Chapter 14 Center Section Spar

Sunday January 15, 2012

With 2012 upon us this July will be the 10 year mark for working on this airplane with some breaks due to school and life's typical events. I'm starting to worry whether this will get done in my life time, I'll just keep working on it until it's done.

In this chapter we build the center section of the wing spar. It will be bonded to the aft end of the fuselage and is about eleven feet long. It provides attachment points for the wings. The shape is basically a box that is swept back and up. To get the correct shape a jig is built from particle board with very exact measurements which is difficult to do with particle board. Also everything needs to be straight and perpendicular, again hard to do with particle board, mine kept wanting to curl up like a potatoe chip with changes in the weather. So the spar is basically a foam box with fiberglass layed up on the inside and outside with wing attach points. It will also have thick fiberglass spar caps similar to the canard to provide the main strength of the structure.

Here the three sides of the spar have been microed together and the inside fiberglassed with one ply of BID and local hardpoint areas built up with another ply of BID and four staggered plies of UNI. The hardpoints on the inside of the spar are 1/8 inch thick pieces of aluminum that have been floxed in place (the alodine creates the strange patterns on the aluminum) with another ply of BID over that overlapping an inch all around. Also three bulkheads have been installed with one ply of BID on each side. Near the outer bulkheads another hard point is floxed inplace with the same buildup of BID and UNI. Getting the fiberglass to lay down with out bubbles in all those corners at the bulkheads and end caps made for a difficult layup and took Lynn and I ten and a half hours to complete which had to be done all in one session.


The holes cut into the bulkheads are to allow for electrical wires to run through.



Here the top of the box is microed in place which is actually the forward face of the spar. The plans say it's not necessary to tape the inside corners of this forward face mainly because it's impossible to get inside.


Here are some pictures of the spar out of the jig with the forward face down.


Sunday February 19, 2012

Made some more progress on the center spar. Made the spar cap templates and had an issue that they didn't quite match my spar, however my spar dimensions did match the plans. Contacted the Cozy Group and they said the templates must be undersized, adjust as necessary and get on with it already; so I did.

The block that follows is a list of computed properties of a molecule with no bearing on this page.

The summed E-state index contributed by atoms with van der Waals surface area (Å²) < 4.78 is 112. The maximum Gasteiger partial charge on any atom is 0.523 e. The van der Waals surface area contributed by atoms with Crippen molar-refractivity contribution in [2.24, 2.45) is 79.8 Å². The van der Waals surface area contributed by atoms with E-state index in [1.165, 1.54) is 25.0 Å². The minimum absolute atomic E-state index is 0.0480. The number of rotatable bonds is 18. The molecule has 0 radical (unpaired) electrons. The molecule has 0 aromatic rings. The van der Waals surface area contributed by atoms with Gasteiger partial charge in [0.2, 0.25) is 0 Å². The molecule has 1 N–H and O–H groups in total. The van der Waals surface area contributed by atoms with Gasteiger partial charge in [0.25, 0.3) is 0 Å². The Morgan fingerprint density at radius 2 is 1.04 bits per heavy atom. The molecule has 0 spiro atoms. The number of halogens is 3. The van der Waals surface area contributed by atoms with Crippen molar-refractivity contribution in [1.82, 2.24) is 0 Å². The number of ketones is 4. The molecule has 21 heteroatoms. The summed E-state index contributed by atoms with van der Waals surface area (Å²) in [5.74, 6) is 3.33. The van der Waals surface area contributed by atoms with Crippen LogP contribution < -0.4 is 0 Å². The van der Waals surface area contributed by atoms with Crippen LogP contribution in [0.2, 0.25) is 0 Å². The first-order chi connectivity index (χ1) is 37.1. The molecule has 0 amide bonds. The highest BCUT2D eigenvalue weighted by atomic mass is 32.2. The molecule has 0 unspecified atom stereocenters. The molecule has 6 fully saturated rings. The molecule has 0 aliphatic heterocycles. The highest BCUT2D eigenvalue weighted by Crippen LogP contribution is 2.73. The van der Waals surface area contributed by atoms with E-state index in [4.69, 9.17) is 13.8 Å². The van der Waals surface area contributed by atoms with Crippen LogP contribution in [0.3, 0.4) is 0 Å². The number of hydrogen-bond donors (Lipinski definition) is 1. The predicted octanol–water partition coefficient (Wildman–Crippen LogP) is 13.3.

The templates are used as a guide to make sure you have the correct depth for the spar caps. The spar cap troughs are sanded by hand and I made a sanding block 3 inches wide with another block glued at 90 degrees as a guide, I'll have to add a picture of that. Here you can see the templates for each BL (butt line) location fitting nicely.


Once the troughs are done it's necessary to route out the foam for the outside wing mount hard points which are floxed in place. Once the hard mounts have cure in place it's time to glass the shear web to the aft face of the spar so the forward portion of the spar is masked off to protect from epoxy drips.


It took quite a bit of preparation for the shear web layup, was hoping to get it done on President's Day but thought it would take some time so I took another day off even though that would mean I would be working solo without Lynn. The shear web is 4 plies of UNI laid up at 45 degrees alternating the direction on each ply. The layup was pretty straight forward however took me from 8:30 am to 6:30 pm with two half hour breaks. Lynn was able to help me the last hour and a half. It took two and a half hours just to micro the foam and about two hours for each layup. The layup wasn't difficult, just large. Here is the finished product.


Sunday February 26, 2012

Did the top spar cap layup with 24 plies of spar cap tape, 12 plies are the full length (plans call for 11, I added an extra to make sure the trough got filled) and then each subsequent ply is shorter by about 8 inches, similar to what was done for the canard just a lot more plies. Needed to build a dam to hold the plies in on the trailing edge which is per plans. Didn't take many pictures of the steps but here is the finished product, took about 5 hours for Lynn and I to do. Easy layup just a lot of plies and a lot of epoxy. I'll try and take more pictures when we do the bottom spar cap.


Sunday March 4, 2012

Here are some pictures of the bottom spar layup. This time I put some flox in the corner of the dam to keep the epoxy from running down.


Now a lot sanding to get everything nice and flat for four more plies of UNI. Cured fiberglass scoffs at 36 grit sandpaper. This picture shows the aft face up.


Sunday April 29, 2012

After much sanding to smooth things out we finally got to do the 4 ply UNI layup, this took about 8 hours. Took about an hour longer than it needed to since I had to recut all the cloth larger, mathematical error.



Sunday May 27, 2012

Getting close to completing the center spar. Did the 4 ply layup over the aluminum wing mounting points, this was 3 plies of uni just straight over the hard points and 1 ply of bid at 45 degrees only on the aft face not overlapping onto the top or bottom.


Also did the last large layup over the forward face of the spar with two plies of uni alternating at 45 degrees. Routed out depressions in the foam for access cutouts. This layup took Lynn and I 3.5 hours.


Sunday August 26, 2012

I've actually already started on Chapter 19 building the wing templates and fixtures. But here are some final pictures of the center spar, I've cut out the center and end access holes. So now it's on to building the wings!


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